A Few Notes on Ida as of 8 a.m.

| August 28, 2021 @ 8:02 am

Convection around the center of Hurricane Ida is increasing this morning with strong storms we call “hot towers” beginning to appear. Ida is going to moving over deep warm, water for the next 30 hours and will strengthen to a powerful hurricane before reaching southern Louisiana tomorrow afternoon.

In fact, Ida certainly seems to be growing in size with stronger convection this morning.

Here is an early morning visible image of the hurricane:

The NHC track is essentially unchanged, just making the northeasterly turn a little more gradually. The red line is the current forecast track. The yellow shows the previous one.

The cone of uncertainty which shows where the center could end up is narrowing. This shows a range of where the center might end up based on average track forecast errors.

It has narrowed now to include an area from just west of Vermillion Bay to west of the Mouth of the Mississippi River. We are around 30-36 hours from landfall now as the hurricane is expected to make landfall on Sunday afternoon now and tropical storm force winds will reach the coast near the Mouth of the Mississippi River late tonight after midnight and around Grand Isle around 5 a.m., reaching New Orleans by 9 a.m. Strong tropical storm force winds will reach land by noon and hurricane force winds by 2-3 p.m.

All preparations along the coast must be completed today because of the early onset of high winds. A little less time over the water means a little less time to strengthen, which is good news, because Ida is over warm water that is even warmer ahead of the storm, and the upper air environment is becoming more favorable for strengthening. In fact, the oceanic heat content of the water Ida will be passing over is expected to really spike over the next 18 hours.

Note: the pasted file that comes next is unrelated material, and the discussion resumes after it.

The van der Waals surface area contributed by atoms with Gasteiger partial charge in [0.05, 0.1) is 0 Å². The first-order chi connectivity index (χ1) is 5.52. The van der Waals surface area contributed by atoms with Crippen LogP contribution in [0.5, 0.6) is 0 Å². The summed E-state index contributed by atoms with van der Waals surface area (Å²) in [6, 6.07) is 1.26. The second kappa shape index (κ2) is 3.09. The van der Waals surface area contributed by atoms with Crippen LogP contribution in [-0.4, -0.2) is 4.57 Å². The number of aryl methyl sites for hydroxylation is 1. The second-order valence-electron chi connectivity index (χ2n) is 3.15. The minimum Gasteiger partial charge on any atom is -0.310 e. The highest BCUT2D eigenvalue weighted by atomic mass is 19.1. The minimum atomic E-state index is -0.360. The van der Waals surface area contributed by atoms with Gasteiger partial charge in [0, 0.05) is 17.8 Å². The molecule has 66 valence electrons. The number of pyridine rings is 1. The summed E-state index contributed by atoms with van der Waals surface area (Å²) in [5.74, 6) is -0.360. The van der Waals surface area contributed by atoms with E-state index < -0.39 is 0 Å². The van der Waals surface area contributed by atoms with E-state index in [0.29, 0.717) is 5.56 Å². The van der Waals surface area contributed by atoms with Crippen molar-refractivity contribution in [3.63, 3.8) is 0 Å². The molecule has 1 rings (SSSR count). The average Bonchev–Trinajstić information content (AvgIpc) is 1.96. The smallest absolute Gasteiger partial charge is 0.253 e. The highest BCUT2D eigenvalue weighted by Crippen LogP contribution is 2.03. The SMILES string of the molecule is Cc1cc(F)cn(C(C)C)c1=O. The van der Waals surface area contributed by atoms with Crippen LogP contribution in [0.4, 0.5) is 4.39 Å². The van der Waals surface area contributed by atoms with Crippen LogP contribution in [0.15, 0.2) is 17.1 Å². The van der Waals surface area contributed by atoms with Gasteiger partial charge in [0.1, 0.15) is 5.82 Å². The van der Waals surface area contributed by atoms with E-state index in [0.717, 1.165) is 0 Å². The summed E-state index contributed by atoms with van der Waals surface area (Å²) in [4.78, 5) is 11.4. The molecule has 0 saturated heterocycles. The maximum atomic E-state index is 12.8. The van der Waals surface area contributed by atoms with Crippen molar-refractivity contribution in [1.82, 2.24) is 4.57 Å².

The NOAA plane in the storm now just found the central pressure still right around 985 mb, but we expect that to start dropping.

The Air Force plane seems to have found slightly lower pressure and is inbound to the center for another reading.

Ida is forecast to strengthen right up until landfall and should have max winds of 140 mph when it comes ashore Sunday afternoon. The radius of hurricane force winds extends out 30-35 miles out on either side of the center. So hurricane force winds will be left across a 60-65 mile swath on either side of the center. People who live near where the eye tracks inland tomorrow will receive winds of 120-140 mph with gusts to 160. One such place is Houma LA. Another is Morgan City. Dulac LA could be ground zero if the current forecast is correct. This would make Ida the strongest hurricane to impact that area since 1893.

The New Orleans area would get winds gusting to hurricane force based on the current track. But a shift of 60 miles to the right could put them in the 120-140 mph winds. Baton Rouge is going to be hit hard as well, with top winds expected of 80-90 mph with gusts to 115 mph.

We will be sharing additional forecasts on impact for areas that will be directly impacted by Ida, including Louisiana, Mississippi, and into Alabama all day and tonight, as well as the beautiful beaches of Alabama and Northwest Florida. Stay tuned for frequent updates.

Category: Alabama's Weather, ALL POSTS, Tropical

About the Author ()

Bill Murray is the President of The Weather Factory. He is the site's official weather historian and a weekend forecaster. He also anchors the site's severe weather coverage. Bill Murray is the proud holder of National Weather Association Digital Seal #0001 @wxhistorian

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